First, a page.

Writer’s Digest Wednesday Poetry Prompt #488: Walking

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John and Mary

Her lunchtime walks in Newbury Park
did not go unnoticed by the collegiate-clad young man
who watched her from his studio apartment,
sipping a chai latte on his balcony,
typing his thesis on his cell.
Every day, he saw the woman of his dreams
meeting the man of any woman’s dreams,
sharing a sandwich (never submarine)
but the diagonal kind made of shelf-stable bread and always served cold–
the stuff brown-bagged lunches were made of.
The man’s coffee was always hot,
hers, iced,
no matter the season,
their wedding bands shining–
butter yellow in the spring,
starburst yellow in the summer,
pallid yellow in the fall.
Were they birds or bears,
going further south
or hibernating for the winter?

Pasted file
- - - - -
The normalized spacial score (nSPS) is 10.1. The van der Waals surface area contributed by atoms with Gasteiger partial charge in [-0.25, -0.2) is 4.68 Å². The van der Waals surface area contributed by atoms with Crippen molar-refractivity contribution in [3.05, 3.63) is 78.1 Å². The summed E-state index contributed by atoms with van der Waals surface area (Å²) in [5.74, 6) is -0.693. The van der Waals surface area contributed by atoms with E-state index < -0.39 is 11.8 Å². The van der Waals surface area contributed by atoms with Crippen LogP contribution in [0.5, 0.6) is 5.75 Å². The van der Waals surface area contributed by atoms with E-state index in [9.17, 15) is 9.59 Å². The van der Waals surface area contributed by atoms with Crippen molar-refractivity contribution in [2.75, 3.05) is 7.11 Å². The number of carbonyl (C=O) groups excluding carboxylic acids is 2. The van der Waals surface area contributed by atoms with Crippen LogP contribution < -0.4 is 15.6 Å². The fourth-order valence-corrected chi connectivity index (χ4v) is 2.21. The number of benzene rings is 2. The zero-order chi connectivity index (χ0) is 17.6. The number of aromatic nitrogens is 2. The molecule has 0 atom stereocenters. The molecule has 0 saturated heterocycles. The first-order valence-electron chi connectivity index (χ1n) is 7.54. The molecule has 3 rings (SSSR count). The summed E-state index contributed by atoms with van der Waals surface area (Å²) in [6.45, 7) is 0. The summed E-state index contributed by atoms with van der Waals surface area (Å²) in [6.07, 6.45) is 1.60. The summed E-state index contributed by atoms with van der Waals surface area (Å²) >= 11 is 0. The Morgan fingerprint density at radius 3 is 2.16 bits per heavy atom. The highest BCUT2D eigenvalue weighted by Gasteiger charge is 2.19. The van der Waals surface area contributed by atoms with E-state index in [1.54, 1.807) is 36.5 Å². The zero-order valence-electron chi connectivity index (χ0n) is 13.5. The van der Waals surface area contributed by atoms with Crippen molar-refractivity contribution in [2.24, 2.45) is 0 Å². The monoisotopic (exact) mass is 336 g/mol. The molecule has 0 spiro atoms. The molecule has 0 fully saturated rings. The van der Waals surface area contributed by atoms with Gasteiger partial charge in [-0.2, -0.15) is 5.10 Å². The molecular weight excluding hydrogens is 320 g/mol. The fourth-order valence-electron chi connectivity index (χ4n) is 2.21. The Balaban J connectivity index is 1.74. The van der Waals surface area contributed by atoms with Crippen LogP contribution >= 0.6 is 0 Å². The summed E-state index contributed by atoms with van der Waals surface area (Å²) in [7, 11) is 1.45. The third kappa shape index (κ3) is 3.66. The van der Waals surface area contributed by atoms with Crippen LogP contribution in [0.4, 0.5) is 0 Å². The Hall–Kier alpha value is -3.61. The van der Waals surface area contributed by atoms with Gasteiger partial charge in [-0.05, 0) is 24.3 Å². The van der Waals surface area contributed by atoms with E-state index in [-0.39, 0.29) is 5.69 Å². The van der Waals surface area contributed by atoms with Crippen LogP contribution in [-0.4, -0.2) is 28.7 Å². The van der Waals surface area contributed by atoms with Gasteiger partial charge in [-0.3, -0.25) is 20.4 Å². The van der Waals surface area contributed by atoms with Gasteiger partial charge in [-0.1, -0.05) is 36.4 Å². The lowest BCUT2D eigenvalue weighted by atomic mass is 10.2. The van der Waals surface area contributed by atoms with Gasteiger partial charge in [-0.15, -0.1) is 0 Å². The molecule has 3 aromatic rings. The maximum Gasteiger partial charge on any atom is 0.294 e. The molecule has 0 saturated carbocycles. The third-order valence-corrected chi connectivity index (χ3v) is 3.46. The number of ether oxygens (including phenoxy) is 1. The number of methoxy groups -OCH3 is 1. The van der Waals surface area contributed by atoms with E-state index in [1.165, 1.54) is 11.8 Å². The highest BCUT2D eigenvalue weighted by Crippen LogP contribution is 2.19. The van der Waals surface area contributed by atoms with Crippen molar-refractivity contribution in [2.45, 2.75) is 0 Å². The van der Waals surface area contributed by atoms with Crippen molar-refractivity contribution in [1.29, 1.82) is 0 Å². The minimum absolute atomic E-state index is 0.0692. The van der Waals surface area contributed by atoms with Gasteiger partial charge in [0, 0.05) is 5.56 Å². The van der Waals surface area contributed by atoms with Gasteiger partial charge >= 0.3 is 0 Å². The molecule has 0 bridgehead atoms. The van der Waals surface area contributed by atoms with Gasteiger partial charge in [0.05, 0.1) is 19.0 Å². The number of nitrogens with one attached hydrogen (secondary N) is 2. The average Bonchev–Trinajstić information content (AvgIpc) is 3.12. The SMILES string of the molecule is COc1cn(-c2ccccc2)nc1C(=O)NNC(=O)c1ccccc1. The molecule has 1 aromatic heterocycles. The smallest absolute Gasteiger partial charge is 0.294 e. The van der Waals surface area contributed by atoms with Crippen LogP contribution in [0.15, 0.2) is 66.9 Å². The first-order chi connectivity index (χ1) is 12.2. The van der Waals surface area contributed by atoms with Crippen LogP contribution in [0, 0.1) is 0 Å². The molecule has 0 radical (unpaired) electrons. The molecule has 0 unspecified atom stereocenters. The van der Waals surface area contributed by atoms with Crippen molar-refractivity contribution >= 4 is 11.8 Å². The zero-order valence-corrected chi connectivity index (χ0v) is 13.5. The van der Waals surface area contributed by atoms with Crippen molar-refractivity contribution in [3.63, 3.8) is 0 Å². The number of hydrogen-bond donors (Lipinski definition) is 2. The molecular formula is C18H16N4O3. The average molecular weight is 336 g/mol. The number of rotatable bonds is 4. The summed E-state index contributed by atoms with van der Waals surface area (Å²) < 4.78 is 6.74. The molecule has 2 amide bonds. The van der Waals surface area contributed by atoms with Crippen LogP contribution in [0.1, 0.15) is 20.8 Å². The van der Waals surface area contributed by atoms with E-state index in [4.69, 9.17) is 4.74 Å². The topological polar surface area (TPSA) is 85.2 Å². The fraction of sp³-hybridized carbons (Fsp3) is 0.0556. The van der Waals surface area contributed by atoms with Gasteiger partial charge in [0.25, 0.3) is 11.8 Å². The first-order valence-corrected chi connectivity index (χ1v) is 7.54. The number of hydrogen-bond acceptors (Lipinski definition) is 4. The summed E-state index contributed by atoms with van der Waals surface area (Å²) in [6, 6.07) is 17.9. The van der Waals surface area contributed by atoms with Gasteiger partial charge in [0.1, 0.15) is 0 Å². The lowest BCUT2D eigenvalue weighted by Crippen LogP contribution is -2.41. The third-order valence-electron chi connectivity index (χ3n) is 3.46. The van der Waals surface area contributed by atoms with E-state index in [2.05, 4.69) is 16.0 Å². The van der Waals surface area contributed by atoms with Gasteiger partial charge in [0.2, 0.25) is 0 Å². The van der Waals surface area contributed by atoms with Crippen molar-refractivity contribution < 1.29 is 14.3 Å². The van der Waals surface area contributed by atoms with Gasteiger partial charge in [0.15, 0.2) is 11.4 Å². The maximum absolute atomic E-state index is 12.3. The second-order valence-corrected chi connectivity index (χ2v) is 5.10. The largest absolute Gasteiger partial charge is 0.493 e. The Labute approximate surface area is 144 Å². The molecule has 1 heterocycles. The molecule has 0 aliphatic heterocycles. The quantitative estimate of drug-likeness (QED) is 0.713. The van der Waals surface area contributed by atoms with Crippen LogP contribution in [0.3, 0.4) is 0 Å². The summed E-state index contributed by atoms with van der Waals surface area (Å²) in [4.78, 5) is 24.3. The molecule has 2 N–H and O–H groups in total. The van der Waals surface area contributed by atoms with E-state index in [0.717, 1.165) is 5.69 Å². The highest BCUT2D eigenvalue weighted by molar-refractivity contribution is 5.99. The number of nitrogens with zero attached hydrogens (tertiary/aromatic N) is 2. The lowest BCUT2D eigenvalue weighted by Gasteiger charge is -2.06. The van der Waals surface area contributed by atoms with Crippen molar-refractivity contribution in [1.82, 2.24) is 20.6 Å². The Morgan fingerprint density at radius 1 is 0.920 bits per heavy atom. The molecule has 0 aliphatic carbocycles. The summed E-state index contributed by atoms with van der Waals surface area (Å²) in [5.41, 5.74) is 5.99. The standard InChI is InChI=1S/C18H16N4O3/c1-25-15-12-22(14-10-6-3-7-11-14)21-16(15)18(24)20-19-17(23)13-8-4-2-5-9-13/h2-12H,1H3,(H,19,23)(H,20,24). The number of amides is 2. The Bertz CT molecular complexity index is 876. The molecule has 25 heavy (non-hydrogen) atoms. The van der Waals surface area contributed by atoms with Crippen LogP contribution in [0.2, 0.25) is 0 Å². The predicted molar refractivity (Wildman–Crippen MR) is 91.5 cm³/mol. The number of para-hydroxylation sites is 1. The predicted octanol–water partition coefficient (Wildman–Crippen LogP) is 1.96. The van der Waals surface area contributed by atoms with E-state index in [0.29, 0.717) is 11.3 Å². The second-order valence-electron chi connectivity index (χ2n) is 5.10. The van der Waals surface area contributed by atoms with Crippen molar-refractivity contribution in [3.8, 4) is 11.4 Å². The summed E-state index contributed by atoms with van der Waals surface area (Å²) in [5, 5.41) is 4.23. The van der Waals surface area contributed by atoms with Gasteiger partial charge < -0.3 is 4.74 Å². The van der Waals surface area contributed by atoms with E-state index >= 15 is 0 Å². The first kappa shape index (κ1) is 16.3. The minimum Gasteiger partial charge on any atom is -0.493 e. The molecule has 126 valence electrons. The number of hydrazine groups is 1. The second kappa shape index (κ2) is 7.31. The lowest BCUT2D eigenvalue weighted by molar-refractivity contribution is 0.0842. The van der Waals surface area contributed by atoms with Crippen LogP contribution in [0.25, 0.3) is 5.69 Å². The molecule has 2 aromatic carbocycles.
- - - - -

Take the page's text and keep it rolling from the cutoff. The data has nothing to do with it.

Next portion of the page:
But then,
one frosty night that turned his cheeks cherub,
he saw the man and woman
reading side by side on a bench
in the public library–
she, fiction
he, nonfiction.
He would learn that they had nowhere else to go,
for they could be there and not have to buy anything.
Then came the day that he no longer saw them
where kids used outside voices and books were free for a limited time,
where squirrels frolicked,
making arcs on the sidewalk,
where tables were set up with jigsaw puzzles
for the dodgy old men whose wives were dead or troublesome,
where the magenta buds of the crepe myrtles
hovered like feathers in the heat shimmer,
and where educated young mothers corralled their toddlers during storytime.
When he returned to college that last semester,
he saw the man and woman not as students
but as teachers–
teaching about the ideas and ideals
that had gotten them through
those long months of joblessness
that sometimes begat hopelessness
in a society that undervalued those
who wanted to do nothing more than teach.

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